Ben Bracken 22 Year Old Islay (40%, Lidl, 2015)
- Category: Islay single malt scotch whisky
- Origin: Distillery unknown
- Bottling: Clydesdale Scotch Whisky Co for Lidl
- ABV: 40%
- Cost: £44.99 from Lidl
What they say
Distilled in 1993, Product of Scotland. Ben Bracken distilled, matured and bottled in Scotland, Islay single malt scotch whisky. Chill Filtered and matured in oak casks for 22 years. Distilled in copper pot stills in the centuries-old manner, it is then laid down in oak casks and matured, undisturbed, for twenty-two years.
Official tasting notes:
- Colour: Amber honey gold with dazzling rays of sunlight.
- Nose: A soft breeze of salty sea spray, pinewood, peat smoke and burning bonfire leaves gently engulfs your nostrils. Not for the faint hearted therefore give it all the time and reverence it deserves and you will not be disappointed. These initial nuances give way to another barrage of beauty; lemon sponge, ogen melon, eucalyptus and salted bananas. A final fusion of spicy pineapple, baked wheat toast, cumin and dried fruits concludes this exciting bouquet.
- Taste: Complex, intriguing yet truly heart-warming as an avalanche of flavours descends onto the palate with sheer exuberance, revealing hints of salted toffee apple, cinnamon pear tart with a lemon drizzle, nutmeg and smoked crème brulee. Just a whisper of tangy ground coffee, marzipan, Demerara sugar and peat smoke peaches make their presence felt. This is surely destined to delight the connoisseur as one final layer of ginger macaroons, spiced sherbet and kiwi fruits rewards the palate with eddies of enticing lingering sensations. A gentle giant!
What I say
As soon as these were announced I was determined to secure myself the pick of the Lidl festive whiskies on offer. In the end I opted for both Ben Bracken single malts; 22 Year Old Islay and 28 Year Old Speyside and the Glen Alba 34 Year old blend.
My tasting notes:
- Appearance: Dark orange copper amber (13/20), loose medium tears leave thick legs
- Nose: Dried autumn leaves and burning leaves on an autumnal bonfire, chalky shellfish, briny, tannic leather, malty cereal barley, peat and wood smoke, fruit, red berries, maple wood, orange marmalade
- Taste: Peaty and tannic up front, some maple syrup, treacle, parkin and fruits follow, red berries and vanilla cream with smoked sea salt, figs, walnut, cigar boxes, soft suede leather, creamy ginger and cinnamon spiced milk of magnesia, ashen peat embers and tannins, ginger and orange marmalade on brown toasted bread.
- Finish: Medium-long, prickly spiced gingerbread and tobacco smoke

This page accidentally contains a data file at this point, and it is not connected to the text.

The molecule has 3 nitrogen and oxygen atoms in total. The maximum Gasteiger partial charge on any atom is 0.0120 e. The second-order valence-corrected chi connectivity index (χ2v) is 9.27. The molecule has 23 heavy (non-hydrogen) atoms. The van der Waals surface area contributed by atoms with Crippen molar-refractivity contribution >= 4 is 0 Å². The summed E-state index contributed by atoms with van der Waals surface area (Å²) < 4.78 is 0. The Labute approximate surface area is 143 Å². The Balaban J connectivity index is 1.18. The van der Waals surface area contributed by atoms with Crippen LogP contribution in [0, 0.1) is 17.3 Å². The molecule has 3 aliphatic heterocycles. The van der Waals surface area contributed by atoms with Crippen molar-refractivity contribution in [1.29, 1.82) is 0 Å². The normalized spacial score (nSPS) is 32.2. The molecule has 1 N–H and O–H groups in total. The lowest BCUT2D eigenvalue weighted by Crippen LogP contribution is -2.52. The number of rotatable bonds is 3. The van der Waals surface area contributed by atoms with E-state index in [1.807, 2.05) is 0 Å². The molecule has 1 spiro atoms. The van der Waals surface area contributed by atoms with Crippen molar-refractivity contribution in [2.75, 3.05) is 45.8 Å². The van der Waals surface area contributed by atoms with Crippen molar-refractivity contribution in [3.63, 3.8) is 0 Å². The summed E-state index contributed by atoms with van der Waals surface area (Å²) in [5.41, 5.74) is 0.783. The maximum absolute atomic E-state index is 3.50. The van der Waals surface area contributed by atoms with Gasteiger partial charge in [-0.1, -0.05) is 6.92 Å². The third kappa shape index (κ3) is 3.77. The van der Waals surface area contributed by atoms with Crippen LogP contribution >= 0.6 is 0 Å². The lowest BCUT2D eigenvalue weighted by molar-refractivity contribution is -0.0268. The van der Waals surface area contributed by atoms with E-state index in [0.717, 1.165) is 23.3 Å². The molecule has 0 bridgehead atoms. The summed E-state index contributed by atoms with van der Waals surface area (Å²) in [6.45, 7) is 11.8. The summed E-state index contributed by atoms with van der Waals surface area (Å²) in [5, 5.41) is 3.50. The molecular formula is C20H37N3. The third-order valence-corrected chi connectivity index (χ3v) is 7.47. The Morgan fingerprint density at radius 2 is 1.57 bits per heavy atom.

Interesting, delicate and quite creamy but with an overriding chalky nature that screams BOWMORE at me in big letters, coupled with either a refill sherry cask or mixture of refill sherry/bourbon cask maturation this remains highly drinkable but not overly impressive for me. Sadly with age the peat-influence in whisky is tempered and perhaps too far for me in this dram. If however you like your peaty whisky approachable and delicate, allowing the revelation of other flavours and aromas then you may be very impressed by this one. Some nice tannins going on and interesting fruits but too chalky & vanilla overall!
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Agree that this whisky is a little too muted for me – quite subtle and complex, but not enough ‘ooomph’. I’d rather spend another £15 and get a bottle of Ardbeg Corryveckan.
Errr obviously Laphroaig . Not even CLOSE to Bowmore!
Errr, clearly Laphroaig; Bowmore isn’t even close.
As soon as it was opened it was ‘froyg’ that hit me; only thing close is Lagavulin (in the style of their 200th anniversary 8 yr old. For £45 a two decade ‘froyg’ seems pretty good value; chill-filtered or not.
It’s weak (much like the 10yr old; the water used to get it too 40% is palpable) and it’s badly missing the oils that have been chill filtered out too give it extra body, but the flavours are reassuringly there.
Definitely more sophisticated than a 10 or Quarter Cask and half the price of the 18 or Lore; so for £45 how can you justify 77/100 (I mean why do you mark the colour?!).
Thanks for your comments, I haven’t tried the 2016 BenBracken 22yo Islay, this review is the 2015 release, which may account for differing opinions on distillery? Or not. Scores are irrespective of price and are based on an enjoyment scale and I don’t mark/score colours I grade intensity on a standardised 20 point scale.
I also agree with Neil; but I have two bottles of that at home already. But AC is the best £ for £ whisky you can buy, so harsh criticism!
Hi there I bought a bottle and after tasting thought it was not a very nice taste at all and at £44 it was no better than a bottle of bells , needless to say it’ll be the last time I buy 1
I think for £45 this is more than just a decent bottle of whisky. A very reasonable price in fact. There is certainly a subtleness to the peat but for folks who maybe seeking a gentle introduction to peaty whisky I think for this price it is a very good middle ground. The bottle has some good age to it and a lovely balance of flavours.
Has to be considered at this price.
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